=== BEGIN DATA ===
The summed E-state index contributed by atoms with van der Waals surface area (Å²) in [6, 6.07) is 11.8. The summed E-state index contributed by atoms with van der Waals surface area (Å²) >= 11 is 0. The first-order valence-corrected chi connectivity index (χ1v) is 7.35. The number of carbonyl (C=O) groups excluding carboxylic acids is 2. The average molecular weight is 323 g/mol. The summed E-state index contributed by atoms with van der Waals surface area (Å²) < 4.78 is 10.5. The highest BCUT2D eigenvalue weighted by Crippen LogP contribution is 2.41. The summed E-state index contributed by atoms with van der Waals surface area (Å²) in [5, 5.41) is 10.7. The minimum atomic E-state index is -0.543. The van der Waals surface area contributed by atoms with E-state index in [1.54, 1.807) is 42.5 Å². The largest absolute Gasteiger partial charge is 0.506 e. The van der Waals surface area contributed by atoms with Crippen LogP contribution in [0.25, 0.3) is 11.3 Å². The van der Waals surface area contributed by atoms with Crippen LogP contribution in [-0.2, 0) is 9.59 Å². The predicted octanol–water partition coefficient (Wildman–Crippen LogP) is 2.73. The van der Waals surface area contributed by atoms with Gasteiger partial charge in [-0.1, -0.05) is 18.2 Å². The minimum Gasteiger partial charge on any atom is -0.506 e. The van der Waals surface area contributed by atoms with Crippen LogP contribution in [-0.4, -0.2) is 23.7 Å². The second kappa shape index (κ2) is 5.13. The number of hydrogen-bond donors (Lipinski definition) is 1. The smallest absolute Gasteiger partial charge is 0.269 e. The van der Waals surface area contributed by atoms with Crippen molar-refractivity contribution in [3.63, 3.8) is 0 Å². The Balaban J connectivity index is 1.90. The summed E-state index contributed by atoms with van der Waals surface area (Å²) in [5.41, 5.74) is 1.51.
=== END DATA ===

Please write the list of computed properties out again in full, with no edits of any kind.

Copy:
The summed E-state index contributed by atoms with van der Waals surface area (Å²) in [6, 6.07) is 11.8. The summed E-state index contributed by atoms with van der Waals surface area (Å²) >= 11 is 0. The first-order valence-corrected chi connectivity index (χ1v) is 7.35. The number of carbonyl (C=O) groups excluding carboxylic acids is 2. The average molecular weight is 323 g/mol. The summed E-state index contributed by atoms with van der Waals surface area (Å²) < 4.78 is 10.5. The highest BCUT2D eigenvalue weighted by Crippen LogP contribution is 2.41. The summed E-state index contributed by atoms with van der Waals surface area (Å²) in [5, 5.41) is 10.7. The minimum atomic E-state index is -0.543. The van der Waals surface area contributed by atoms with E-state index in [1.54, 1.807) is 42.5 Å². The largest absolute Gasteiger partial charge is 0.506 e. The van der Waals surface area contributed by atoms with Crippen LogP contribution in [0.25, 0.3) is 11.3 Å². The van der Waals surface area contributed by atoms with Crippen LogP contribution in [-0.2, 0) is 9.59 Å². The predicted octanol–water partition coefficient (Wildman–Crippen LogP) is 2.73. The van der Waals surface area contributed by atoms with Gasteiger partial charge in [-0.1, -0.05) is 18.2 Å². The minimum Gasteiger partial charge on any atom is -0.506 e. The van der Waals surface area contributed by atoms with Crippen LogP contribution in [-0.4, -0.2) is 23.7 Å². The second kappa shape index (κ2) is 5.13. The number of hydrogen-bond donors (Lipinski definition) is 1. The smallest absolute Gasteiger partial charge is 0.269 e. The van der Waals surface area contributed by atoms with Crippen molar-refractivity contribution in [3.63, 3.8) is 0 Å². The Balaban J connectivity index is 1.90. The summed E-state index contributed by atoms with van der Waals surface area (Å²) in [5.41, 5.74) is 1.51.